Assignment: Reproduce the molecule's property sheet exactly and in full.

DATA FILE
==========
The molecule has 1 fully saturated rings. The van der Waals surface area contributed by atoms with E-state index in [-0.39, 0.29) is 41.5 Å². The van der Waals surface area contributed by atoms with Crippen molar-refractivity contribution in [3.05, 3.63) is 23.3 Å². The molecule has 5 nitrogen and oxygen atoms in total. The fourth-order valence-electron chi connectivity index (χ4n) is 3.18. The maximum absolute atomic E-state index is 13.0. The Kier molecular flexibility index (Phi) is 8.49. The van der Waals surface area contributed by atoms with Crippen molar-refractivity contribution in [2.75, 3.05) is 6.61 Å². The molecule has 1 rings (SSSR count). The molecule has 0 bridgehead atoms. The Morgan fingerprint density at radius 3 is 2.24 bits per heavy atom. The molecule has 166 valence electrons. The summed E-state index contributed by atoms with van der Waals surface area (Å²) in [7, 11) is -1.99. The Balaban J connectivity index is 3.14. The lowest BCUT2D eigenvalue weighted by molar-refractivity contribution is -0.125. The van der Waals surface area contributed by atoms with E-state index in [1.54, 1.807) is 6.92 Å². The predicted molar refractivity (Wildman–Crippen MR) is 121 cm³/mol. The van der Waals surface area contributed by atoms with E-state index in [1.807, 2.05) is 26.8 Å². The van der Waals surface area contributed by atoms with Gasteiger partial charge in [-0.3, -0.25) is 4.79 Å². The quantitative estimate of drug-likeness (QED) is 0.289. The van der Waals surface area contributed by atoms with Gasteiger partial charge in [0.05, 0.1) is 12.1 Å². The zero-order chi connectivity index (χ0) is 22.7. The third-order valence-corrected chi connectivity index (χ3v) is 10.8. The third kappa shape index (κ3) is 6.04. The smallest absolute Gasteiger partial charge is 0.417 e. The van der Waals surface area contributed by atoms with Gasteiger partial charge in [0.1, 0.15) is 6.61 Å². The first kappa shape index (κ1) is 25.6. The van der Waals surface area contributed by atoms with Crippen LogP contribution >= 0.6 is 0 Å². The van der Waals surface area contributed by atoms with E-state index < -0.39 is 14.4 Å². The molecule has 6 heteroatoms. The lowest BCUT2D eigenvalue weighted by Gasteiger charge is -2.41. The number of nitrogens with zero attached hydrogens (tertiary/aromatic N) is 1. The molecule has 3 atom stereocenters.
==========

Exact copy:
The molecule has 1 fully saturated rings. The van der Waals surface area contributed by atoms with E-state index in [-0.39, 0.29) is 41.5 Å². The van der Waals surface area contributed by atoms with Crippen molar-refractivity contribution in [3.05, 3.63) is 23.3 Å². The molecule has 5 nitrogen and oxygen atoms in total. The fourth-order valence-electron chi connectivity index (χ4n) is 3.18. The maximum absolute atomic E-state index is 13.0. The Kier molecular flexibility index (Phi) is 8.49. The van der Waals surface area contributed by atoms with Crippen molar-refractivity contribution in [2.75, 3.05) is 6.61 Å². The molecule has 1 rings (SSSR count). The molecule has 0 bridgehead atoms. The Morgan fingerprint density at radius 3 is 2.24 bits per heavy atom. The molecule has 166 valence electrons. The summed E-state index contributed by atoms with van der Waals surface area (Å²) in [7, 11) is -1.99. The Balaban J connectivity index is 3.14. The lowest BCUT2D eigenvalue weighted by molar-refractivity contribution is -0.125. The van der Waals surface area contributed by atoms with E-state index in [1.54, 1.807) is 6.92 Å². The predicted molar refractivity (Wildman–Crippen MR) is 121 cm³/mol. The van der Waals surface area contributed by atoms with E-state index in [1.807, 2.05) is 26.8 Å². The van der Waals surface area contributed by atoms with Gasteiger partial charge in [-0.3, -0.25) is 4.79 Å². The quantitative estimate of drug-likeness (QED) is 0.289. The van der Waals surface area contributed by atoms with Gasteiger partial charge in [0.05, 0.1) is 12.1 Å². The zero-order chi connectivity index (χ0) is 22.7. The third-order valence-corrected chi connectivity index (χ3v) is 10.8. The third kappa shape index (κ3) is 6.04. The smallest absolute Gasteiger partial charge is 0.417 e. The van der Waals surface area contributed by atoms with Gasteiger partial charge in [0.1, 0.15) is 6.61 Å². The first kappa shape index (κ1) is 25.6. The van der Waals surface area contributed by atoms with Crippen LogP contribution >= 0.6 is 0 Å². The van der Waals surface area contributed by atoms with E-state index < -0.39 is 14.4 Å². The molecule has 6 heteroatoms. The lowest BCUT2D eigenvalue weighted by Gasteiger charge is -2.41. The number of nitrogens with zero attached hydrogens (tertiary/aromatic N) is 1. The molecule has 3 atom stereocenters.